At the time of Giuseppe Andrews’ debut feature “Touch Me in the Morning”, the inspired young actor had Hollywood at his feet but instead chose to tell stories from the heart. Armed with a Mini-DV camera (which at the time he did not know how to switch to color) and employing a cast of fascinating trailer park misfits, Andrews’ proceeds to show his audience the real undiscovered America.
“Touch Me in the Morning” is the result of Giuseppe Andrews showing director Adam Rifkin a short documentary he made on trailer park resident Bill Nowlin, after which he offered Andrews, $1,000 to make a feature film.
Coney Island (Giuseppe Andrews) is a young man who appears to be immune to the jaded scepticism that fills every corner of society. Coney is a change-of-life baby which means his parents were really old when they had him. His father Daddy Bill (Bill Nowlin) has just been released from prison, charged with the rape and murder of a homeless woman which he was later acquitted of after a DNA test proved that it was in fact bull’s semen. His mother Momma Ruth (Ruth Estes) is divorced from his father and suffers from dementia and wants nothing to do with her son. Coney is a good natured kid whose time is filled with singing songs of hope to the disenfranchised elderly who have little else in their lives and also loves to play in the park.
With the mind of a child, Coney has a lot of questions about life and it is then that his father Bill shows him the way the real world works and is the only figure in his life that is not whimsical even if he is exceedingly atypical. Coney goes on a journey of self-discovery in a world where there is plenty to learn about oneself.
“Touch Me in the Morning” is what I imagine “Stand by Me” (1986) would have been like if it was directed by John Waters circa 1972. You can’t help but fall in love with these wildly perverse and eccentric characters even if at times you do reach for the ‘gag bag’. Filmed employing mainly unbroken wide angle takes which I think works well aesthetically with this particular subject matter. These people are poor and down to their bottom dollar, so it wouldn’t feel right to make this type of film on 35mm with a budget of $5million.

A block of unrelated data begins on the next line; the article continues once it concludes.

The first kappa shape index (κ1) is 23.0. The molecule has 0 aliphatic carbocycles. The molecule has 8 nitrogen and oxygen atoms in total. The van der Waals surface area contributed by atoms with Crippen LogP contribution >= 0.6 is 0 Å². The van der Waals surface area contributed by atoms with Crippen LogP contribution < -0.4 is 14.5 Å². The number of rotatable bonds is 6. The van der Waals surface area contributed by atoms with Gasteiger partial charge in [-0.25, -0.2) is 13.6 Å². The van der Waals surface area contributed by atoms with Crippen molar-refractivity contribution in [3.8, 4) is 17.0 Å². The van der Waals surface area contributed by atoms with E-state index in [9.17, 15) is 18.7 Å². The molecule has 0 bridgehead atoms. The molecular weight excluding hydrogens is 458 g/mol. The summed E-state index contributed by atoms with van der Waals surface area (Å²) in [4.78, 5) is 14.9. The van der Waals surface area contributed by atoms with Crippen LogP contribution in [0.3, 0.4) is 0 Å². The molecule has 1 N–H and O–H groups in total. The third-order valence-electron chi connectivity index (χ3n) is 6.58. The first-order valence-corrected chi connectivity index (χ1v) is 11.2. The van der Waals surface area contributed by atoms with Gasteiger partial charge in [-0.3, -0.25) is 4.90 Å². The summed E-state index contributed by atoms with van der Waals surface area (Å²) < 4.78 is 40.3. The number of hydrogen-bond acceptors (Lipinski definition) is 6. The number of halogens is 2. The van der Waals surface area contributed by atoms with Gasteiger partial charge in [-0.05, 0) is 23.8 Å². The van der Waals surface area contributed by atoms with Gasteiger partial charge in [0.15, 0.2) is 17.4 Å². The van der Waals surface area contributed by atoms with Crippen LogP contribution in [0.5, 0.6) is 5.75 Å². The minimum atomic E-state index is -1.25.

Unprofessional actor Bill Nowlin in his debut performance is inherently awe-inspiring. He has great comical timing and exceptional delivery. A great discovery! Andrews’ character is quite introverted which allows Nowlin the space to steal the show and upstage him.
When I first started watching the work of Giuseppe Andrews, I really didn’t care for it. As the days followed I found myself thinking more and more about his unique characters and filmmaking style, and soon his films started to grow on me.
“Touch Me in the Morning” is more coherent than “Trailer Town” even though at times the film is a little disjointed. A solidly polished no-budget underground film that reads candidly avant-garde. If anyone wishes to attest to Andrews’ unrefined genius and unrelenting filmmaking rebellion, then watch this film as it is the product of a guy who loves to own his freedom of _expression. I mean where else will you find a coke addicted geriatric women, a guy stomping his s**t down the drain of a sink and a guy showering in his socks all in the same movie?
The DVD extras include a trilogy of short films from Giuseppe Andrews collectively entitled “After School Specials” which are wild and wacky, an in depth interview with Bill Nowlin and Giuseppe Andrews as well as trailers for “Trailer Town” (2003) and “In Our Garden” (2002). The latter is being released by Troma as part of a Giuseppe Andrews collection entitled “Bath Robe Home School Box Set”.